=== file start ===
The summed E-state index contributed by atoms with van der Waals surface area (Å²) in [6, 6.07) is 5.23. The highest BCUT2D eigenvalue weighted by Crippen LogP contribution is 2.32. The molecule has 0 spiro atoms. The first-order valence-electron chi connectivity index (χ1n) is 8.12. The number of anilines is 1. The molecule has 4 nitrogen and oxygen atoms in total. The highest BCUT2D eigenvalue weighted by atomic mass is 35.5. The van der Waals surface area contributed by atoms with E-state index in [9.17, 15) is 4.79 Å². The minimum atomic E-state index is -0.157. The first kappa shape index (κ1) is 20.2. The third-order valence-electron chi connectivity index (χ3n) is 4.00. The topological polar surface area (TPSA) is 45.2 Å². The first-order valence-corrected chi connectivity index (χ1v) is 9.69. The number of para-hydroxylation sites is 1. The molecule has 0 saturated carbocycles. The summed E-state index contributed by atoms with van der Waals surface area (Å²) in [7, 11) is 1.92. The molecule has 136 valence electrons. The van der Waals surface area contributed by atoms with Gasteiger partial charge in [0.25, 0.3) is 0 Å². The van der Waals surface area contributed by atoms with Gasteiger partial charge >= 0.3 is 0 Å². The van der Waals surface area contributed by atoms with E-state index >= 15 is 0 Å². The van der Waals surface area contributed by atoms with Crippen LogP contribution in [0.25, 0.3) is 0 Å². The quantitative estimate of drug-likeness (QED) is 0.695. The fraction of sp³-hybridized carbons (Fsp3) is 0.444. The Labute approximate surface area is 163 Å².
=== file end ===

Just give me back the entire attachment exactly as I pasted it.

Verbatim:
The summed E-state index contributed by atoms with van der Waals surface area (Å²) in [6, 6.07) is 5.23. The highest BCUT2D eigenvalue weighted by Crippen LogP contribution is 2.32. The molecule has 0 spiro atoms. The first-order valence-electron chi connectivity index (χ1n) is 8.12. The number of anilines is 1. The molecule has 4 nitrogen and oxygen atoms in total. The highest BCUT2D eigenvalue weighted by atomic mass is 35.5. The van der Waals surface area contributed by atoms with E-state index in [9.17, 15) is 4.79 Å². The minimum atomic E-state index is -0.157. The first kappa shape index (κ1) is 20.2. The third-order valence-electron chi connectivity index (χ3n) is 4.00. The topological polar surface area (TPSA) is 45.2 Å². The first-order valence-corrected chi connectivity index (χ1v) is 9.69. The number of para-hydroxylation sites is 1. The molecule has 0 saturated carbocycles. The summed E-state index contributed by atoms with van der Waals surface area (Å²) in [7, 11) is 1.92. The molecule has 136 valence electrons. The van der Waals surface area contributed by atoms with Gasteiger partial charge in [0.25, 0.3) is 0 Å². The van der Waals surface area contributed by atoms with Gasteiger partial charge >= 0.3 is 0 Å². The van der Waals surface area contributed by atoms with E-state index >= 15 is 0 Å². The van der Waals surface area contributed by atoms with Crippen LogP contribution in [0.25, 0.3) is 0 Å². The quantitative estimate of drug-likeness (QED) is 0.695. The fraction of sp³-hybridized carbons (Fsp3) is 0.444. The Labute approximate surface area is 163 Å².